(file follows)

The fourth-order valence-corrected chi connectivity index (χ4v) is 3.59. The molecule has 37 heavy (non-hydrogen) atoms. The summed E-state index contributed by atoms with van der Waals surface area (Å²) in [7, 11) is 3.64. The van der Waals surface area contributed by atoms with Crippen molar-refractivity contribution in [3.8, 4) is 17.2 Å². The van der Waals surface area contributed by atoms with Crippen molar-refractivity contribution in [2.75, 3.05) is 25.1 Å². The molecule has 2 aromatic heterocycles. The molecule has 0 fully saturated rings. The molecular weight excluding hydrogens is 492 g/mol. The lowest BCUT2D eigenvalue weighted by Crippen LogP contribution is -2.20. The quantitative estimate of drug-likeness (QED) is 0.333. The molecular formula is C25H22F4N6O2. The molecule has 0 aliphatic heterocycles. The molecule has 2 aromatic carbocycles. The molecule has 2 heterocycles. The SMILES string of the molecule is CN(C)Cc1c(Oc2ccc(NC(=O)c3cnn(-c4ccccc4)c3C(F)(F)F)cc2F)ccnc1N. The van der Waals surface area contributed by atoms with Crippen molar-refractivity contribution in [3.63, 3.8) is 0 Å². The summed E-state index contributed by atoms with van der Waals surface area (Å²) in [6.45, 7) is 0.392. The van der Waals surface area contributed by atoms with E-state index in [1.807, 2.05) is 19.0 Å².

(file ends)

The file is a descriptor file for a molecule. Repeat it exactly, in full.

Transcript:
The fourth-order valence-corrected chi connectivity index (χ4v) is 3.59. The molecule has 37 heavy (non-hydrogen) atoms. The summed E-state index contributed by atoms with van der Waals surface area (Å²) in [7, 11) is 3.64. The van der Waals surface area contributed by atoms with Crippen molar-refractivity contribution in [3.8, 4) is 17.2 Å². The van der Waals surface area contributed by atoms with Crippen molar-refractivity contribution in [2.75, 3.05) is 25.1 Å². The molecule has 2 aromatic heterocycles. The molecule has 0 fully saturated rings. The molecular weight excluding hydrogens is 492 g/mol. The lowest BCUT2D eigenvalue weighted by Crippen LogP contribution is -2.20. The quantitative estimate of drug-likeness (QED) is 0.333. The molecular formula is C25H22F4N6O2. The molecule has 0 aliphatic heterocycles. The molecule has 2 aromatic carbocycles. The molecule has 2 heterocycles. The SMILES string of the molecule is CN(C)Cc1c(Oc2ccc(NC(=O)c3cnn(-c4ccccc4)c3C(F)(F)F)cc2F)ccnc1N. The van der Waals surface area contributed by atoms with Crippen molar-refractivity contribution in [3.63, 3.8) is 0 Å². The summed E-state index contributed by atoms with van der Waals surface area (Å²) in [6.45, 7) is 0.392. The van der Waals surface area contributed by atoms with E-state index in [1.807, 2.05) is 19.0 Å².